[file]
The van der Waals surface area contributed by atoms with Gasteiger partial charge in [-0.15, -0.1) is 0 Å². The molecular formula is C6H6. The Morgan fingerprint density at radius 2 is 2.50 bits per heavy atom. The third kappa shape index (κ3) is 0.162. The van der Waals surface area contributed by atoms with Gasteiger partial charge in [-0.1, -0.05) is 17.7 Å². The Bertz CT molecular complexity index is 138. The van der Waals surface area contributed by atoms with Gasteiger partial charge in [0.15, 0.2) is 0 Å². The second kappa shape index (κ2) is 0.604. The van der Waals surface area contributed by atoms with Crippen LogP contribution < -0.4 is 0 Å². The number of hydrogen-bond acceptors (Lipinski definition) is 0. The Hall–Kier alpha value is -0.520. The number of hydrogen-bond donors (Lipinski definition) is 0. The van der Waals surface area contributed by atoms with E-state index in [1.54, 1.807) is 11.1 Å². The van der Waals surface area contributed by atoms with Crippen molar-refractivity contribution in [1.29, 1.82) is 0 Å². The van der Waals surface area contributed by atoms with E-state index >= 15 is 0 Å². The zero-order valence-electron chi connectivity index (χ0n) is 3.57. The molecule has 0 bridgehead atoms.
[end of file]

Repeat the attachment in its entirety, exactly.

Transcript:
The van der Waals surface area contributed by atoms with Gasteiger partial charge in [-0.15, -0.1) is 0 Å². The molecular formula is C6H6. The Morgan fingerprint density at radius 2 is 2.50 bits per heavy atom. The third kappa shape index (κ3) is 0.162. The van der Waals surface area contributed by atoms with Gasteiger partial charge in [-0.1, -0.05) is 17.7 Å². The Bertz CT molecular complexity index is 138. The van der Waals surface area contributed by atoms with Gasteiger partial charge in [0.15, 0.2) is 0 Å². The second kappa shape index (κ2) is 0.604. The van der Waals surface area contributed by atoms with Crippen LogP contribution < -0.4 is 0 Å². The number of hydrogen-bond acceptors (Lipinski definition) is 0. The Hall–Kier alpha value is -0.520. The number of hydrogen-bond donors (Lipinski definition) is 0. The van der Waals surface area contributed by atoms with E-state index in [1.54, 1.807) is 11.1 Å². The van der Waals surface area contributed by atoms with Crippen molar-refractivity contribution in [1.29, 1.82) is 0 Å². The van der Waals surface area contributed by atoms with E-state index >= 15 is 0 Å². The zero-order valence-electron chi connectivity index (χ0n) is 3.57. The molecule has 0 bridgehead atoms.